Three weeks ago we considered if preschool is really necessary and two weeks ago we discussed four questions that parents can ask themselves when determining if preschool is right for their child. As promised, today I’m going to discuss the decision we’ve made for our preschool-age daughter.
We’ve decided that she does not need to attend a formal preschool program. Here’s why:
- She’s already learned many of the things kids learn at preschool (e.g., color and shape recognition, how to say the alphabet and count to ten, letter and number recognition) through our everyday activities at home. She’ll learn more and more in the coming months! Additionally, through her interactions with family members and friends, she’s learning important social skills (e.g., getting along with others, identifying and regulating emotions, coming up with solutions to conflict).
- We plan to homeschool, so there is no need for her to learn the behaviors necessary for success in typical school settings (e.g., how to raise her hand before asking a question, how to stand in line while walking down the hall), nor does she need to begin kindergarten with an academic edge. Though we hope she will excel academically, we want to balance our focus on academics with the encouragement of her spiritual growth and character development.
- The formal preschool programs around here range from relatively affordable to downright expensive. Either way, we don’t feel that the costs are worth what she will get from the programs. Additionally, we believe children her age learn best through play. We don’t want worksheets and similar activities to eclipse her opportunities for play.
What we are doing instead of formal preschool
Though we are not enrolling her in a preschool program, we are going to utilize some materials that will help us introduce the concept of school and provide her with outlets for her natural curiosity. Our inspiration for this came from Timberdoodle, a family-owned company that assembles and sells homeschool curriculum kits. The folks at Timberdoodle don’t create educational materials, but they look at everything available and pick the best items from each subject area (e.g., language arts, math, history, geography, science) and assemble these into “complete curriculum kits” that are available for each grade level.
When we first looked at the Timberdoodle kits for Preschool and PreK, we were so pleased with the variety of materials they contained. Timberdoodle’s kits contain workbooks, manipulatives, art supplies, materials for science experiments, and even games. Timberdoodle offers basic, complete, and elite kits (the basic kits only contain the essential materials while the elite kits contain the essentials plus numerous items that will optimize the learning experience). The PreK kits vary in price from $250 (for the basic kit) to $610 (for the elite kit).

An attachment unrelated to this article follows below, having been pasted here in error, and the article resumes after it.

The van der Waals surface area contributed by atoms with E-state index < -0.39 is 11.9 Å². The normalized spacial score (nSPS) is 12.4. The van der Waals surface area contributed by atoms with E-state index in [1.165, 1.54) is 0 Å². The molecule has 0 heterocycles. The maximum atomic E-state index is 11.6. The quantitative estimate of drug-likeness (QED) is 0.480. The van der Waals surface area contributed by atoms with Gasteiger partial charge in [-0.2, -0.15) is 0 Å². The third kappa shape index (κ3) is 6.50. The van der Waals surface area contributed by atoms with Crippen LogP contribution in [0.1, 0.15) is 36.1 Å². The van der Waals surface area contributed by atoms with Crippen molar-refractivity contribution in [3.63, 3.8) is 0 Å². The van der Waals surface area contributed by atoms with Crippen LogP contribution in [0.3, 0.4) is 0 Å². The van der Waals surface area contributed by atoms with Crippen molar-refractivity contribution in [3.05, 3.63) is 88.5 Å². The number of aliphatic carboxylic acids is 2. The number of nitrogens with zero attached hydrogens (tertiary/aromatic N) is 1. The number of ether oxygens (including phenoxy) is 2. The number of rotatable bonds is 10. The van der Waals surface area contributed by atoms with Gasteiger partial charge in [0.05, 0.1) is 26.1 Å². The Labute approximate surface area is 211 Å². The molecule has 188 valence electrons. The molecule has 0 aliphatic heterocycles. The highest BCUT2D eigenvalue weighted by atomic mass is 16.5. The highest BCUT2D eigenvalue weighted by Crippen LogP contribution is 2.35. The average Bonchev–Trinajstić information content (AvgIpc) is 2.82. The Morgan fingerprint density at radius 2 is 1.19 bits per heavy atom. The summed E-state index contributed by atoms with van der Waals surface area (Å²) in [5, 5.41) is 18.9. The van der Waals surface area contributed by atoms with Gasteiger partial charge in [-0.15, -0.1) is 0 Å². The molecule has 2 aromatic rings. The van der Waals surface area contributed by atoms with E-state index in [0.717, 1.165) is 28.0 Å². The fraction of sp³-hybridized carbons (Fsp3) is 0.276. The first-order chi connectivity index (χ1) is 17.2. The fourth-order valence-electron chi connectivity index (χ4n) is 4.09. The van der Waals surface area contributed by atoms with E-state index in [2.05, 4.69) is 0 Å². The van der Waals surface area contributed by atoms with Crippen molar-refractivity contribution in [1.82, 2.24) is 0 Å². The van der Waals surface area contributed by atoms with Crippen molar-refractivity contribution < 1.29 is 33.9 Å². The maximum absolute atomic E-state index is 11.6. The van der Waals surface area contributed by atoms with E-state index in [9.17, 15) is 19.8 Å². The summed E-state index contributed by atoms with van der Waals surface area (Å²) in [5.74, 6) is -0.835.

I’m super frugal, so this seemed expensive to me, but it’s not when you compare it to other popular homeschool preschool curriculums. Alpha Omega Publications’ Horizons Preschool Curriculum Set, which costs $129.95, includes two student books, a music CD, and a resource packet with manipulatives. Sonlight’s Preschool Package, which costs $343.74, includes several books, some art supplies, a pattern block set, and a matching game.
With Timberdoodle, I feel like we’re getting more for our money. More importantly, I think the materials in the kit align with our desire for a casual, play-based experience! We’ve customized a curriculum kit, so it is perfectly suited to our needs (Timberdoodle has a tool that helps you do this or you can do it on your own by picking and choosing which items you buy and using these in combination with things you already have or that you purchase elsewhere). We won’t spend hours each day doing preschool because most of the materials we’ve selected will be used while we play, read, or draw—things we already do every day!
As I wrap up this post, let me clearly state that I have no association with Timberdoodle. They didn’t give me free products in exchange for writing this post. In fact, I’m pretty sure the company has never seen my blog! I’m simply sharing why my family has customized one of their curriculum kits in the hope that this information will help you as you make your own choices about preschool and curriculum.
Next week I’ll share what our curriculum kit contains and then I promise to stop talking about preschool for a while!
Do you do preschool at home? If so, what does this look like? Do you use a curriculum? How much time do you spend on it each day? I’d love to hear about your experience!
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